A Vote for the Reps
As owners of a fully independent tools and fasteners store in regional Western Australia, Paul and Sharyn Pratt rely heavily on sales reps for guidance, sales advice—even friendship…
Store: Ralph’s Bolts & Tools, Esperance, WA
Owners: Paul and Sharyn Pratt
In their own words, Paul and Sharyn Pratt—as owners of an unaffiliated and private hardware-related business—are part of “a dying breed”. Their independence from well-known buying groups is all the more remarkable given their isolated location in Esperance, which lies about 700kms south-east of Perth and 400kms south of Kalgoorlie.
Paul and Sharyn Pratt, owners of Ralph’s Bolts & Tools
So how does a couple with a single store succeed in the face of direct competition from a Big Box store and several other outlets with major group memberships?
The answer, according to Paul, is difficult to pin down, but success as an independent has a lot to do with close relationships with sales reps, a measure of exclusivity of products and ranges, an insistence on stocking high-quality merchandise, and the ability to engender customer loyalty through honest sales recommendations.
Hayden Brown behind the counter
But the mainstay of this small, independent store, insist Paul and Sharyn, is a strong rapport with suppliers and distributors via their sales reps. “If I don’t get a visit from a company’s rep, then I’m most unlikely to stock a lot of that company’s products,” says Paul. “I might order a small selection because customers demand certain products, but I won’t carry a full range. That’s the way it is.”
Stock selection at Ralph’s Bolts & Tools, therefore, is contingent on a level of interest and understanding from the supplier. And the reasons for this contingency go well beyond old-fashioned handshake deals and eye-to-eye trust.
“The reps we know well, and there are some that we’ve been seeing for 15–18 years, are the kinds of people who don’t try the ‘hard sell’ approach,” explains Paul. “They do the right thing by us and the business. For example, if a rival store is having a run-out on a certain type of product, then we’ll agree with the rep not to stock that product for the time being and try something else. If we show loyalty to them, we expect them to be loyal to us.”
The store displays are comprehensive
This places “good” sales reps in a powerful position as long-term partners in the running of the business. As Paul concedes, he relies on them for advice about new product releases, niche opportunities and advice about future trends. Decisions are critical because stock deliveries from Perth or the eastern States can take a long time to arrive, so orders must be comprehensive and sizeable without leading to unmanageable storage problems or low stockturn rates.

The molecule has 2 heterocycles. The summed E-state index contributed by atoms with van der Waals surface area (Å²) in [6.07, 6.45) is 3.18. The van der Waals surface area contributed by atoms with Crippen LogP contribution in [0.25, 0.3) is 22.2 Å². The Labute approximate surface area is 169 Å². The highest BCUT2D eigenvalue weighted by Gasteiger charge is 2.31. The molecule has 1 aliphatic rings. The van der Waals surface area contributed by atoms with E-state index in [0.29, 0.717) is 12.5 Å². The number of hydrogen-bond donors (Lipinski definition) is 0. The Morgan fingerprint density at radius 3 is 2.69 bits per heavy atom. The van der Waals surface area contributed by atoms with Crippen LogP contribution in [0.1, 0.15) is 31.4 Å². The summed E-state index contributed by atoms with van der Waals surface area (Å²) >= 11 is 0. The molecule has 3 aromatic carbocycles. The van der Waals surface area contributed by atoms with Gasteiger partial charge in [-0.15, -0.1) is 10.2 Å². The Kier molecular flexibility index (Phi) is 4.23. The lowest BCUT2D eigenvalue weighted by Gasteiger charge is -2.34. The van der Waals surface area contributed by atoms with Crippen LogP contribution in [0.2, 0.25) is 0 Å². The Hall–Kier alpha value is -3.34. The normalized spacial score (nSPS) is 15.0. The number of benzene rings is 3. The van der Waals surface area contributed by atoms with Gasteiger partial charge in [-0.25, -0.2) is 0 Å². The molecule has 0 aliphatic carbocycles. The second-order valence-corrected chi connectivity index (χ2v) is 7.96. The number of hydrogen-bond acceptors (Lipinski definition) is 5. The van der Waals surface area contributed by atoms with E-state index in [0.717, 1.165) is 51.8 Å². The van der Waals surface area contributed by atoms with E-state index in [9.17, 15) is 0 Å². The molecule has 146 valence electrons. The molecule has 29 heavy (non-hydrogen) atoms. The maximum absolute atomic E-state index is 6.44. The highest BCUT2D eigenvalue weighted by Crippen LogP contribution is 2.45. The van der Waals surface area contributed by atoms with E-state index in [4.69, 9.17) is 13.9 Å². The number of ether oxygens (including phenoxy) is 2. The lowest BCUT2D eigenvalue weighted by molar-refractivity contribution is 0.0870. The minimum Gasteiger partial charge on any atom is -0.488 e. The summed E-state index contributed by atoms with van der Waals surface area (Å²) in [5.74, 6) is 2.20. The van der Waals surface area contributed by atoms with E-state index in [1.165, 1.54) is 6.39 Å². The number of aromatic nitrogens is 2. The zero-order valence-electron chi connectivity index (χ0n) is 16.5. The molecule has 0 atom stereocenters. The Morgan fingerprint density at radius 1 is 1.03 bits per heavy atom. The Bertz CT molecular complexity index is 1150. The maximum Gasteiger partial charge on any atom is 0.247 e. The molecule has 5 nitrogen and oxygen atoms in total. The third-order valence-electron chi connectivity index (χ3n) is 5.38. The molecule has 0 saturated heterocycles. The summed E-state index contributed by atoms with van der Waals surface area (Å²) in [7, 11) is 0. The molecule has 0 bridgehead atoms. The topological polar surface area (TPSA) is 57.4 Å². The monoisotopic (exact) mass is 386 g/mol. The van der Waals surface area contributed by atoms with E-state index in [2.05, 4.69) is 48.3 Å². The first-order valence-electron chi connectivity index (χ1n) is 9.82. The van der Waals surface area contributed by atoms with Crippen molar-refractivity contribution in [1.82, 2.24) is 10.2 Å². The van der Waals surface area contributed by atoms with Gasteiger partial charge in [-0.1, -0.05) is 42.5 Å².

Such relationships have been forged over a long time. Paul managed the shop for Sharyn’s family from 1985, and then purchased it from them in 1994. The original 150m2 store operated in central Esperance until 25 June last year, when new 450m2 premises were opened on the main road in the commercial area three kilometres away. The expanded building offers a platform for grander displays and also raises the profile of the enterprise. These days the husband-and-wife team is supported by a full-time employee, Hayden Brown, who helps with day-to-day operations.
Apart from maintaining steadfast links with sales reps, Paul says the solid performance of the store is based on carefully refined (and limited) Department layouts.
Ralph’s Bolts & Tools in Esperance, WA
“In fact, we don’t really call ourselves a hardware store at all,” he says. “We specialise in power and hand tools and fasteners, and leave the rest of the stuff to the other stores.” The result is a business that appeals mainly to trade clients (70% of overall custom), but new strategies are being implemented to enhance consumer patronage.
Nevertheless, “compromises” always exist in the way products are chosen. Sharyn says there is a constant conflict between the need to satisfy certain clients’ demands for cheap products, and their own inclination to stock only superior equipment.
“We’ve been trying for years to work out the correct mix, but the Western Australian market is not the same as that in the eastern States,” she says. “People here are price-conscious but they also like to stick with what they know. They are cautious of change.”
“Reps Aren’t Salesmen…”
By specialising in core, professional ranges from companies like Ryobi, Hitachi, Bosch, AEG, Irwin and Sidcrome, Ralph’s Bolts and Tools has managed to create an all-important “point of difference” between itself and more generic hardware outlets.
Internal layouts are spacious and trade-oriented
Costs are kept down through on-site warehousing, consisting of about 100m2 of space to the rear of the building. In addition, strategic advertising plays a role in promoting specials and consolidating the image of the store. Radio is the preferred medium in terms of affordability and its high exposure to the building trade.
“My biggest message to the large [supplier] companies is that their reps are very important to people in the country,” says Paul.
“Our reps aren’t salesmen; they’re friends and people who help us with our business.”
By John Power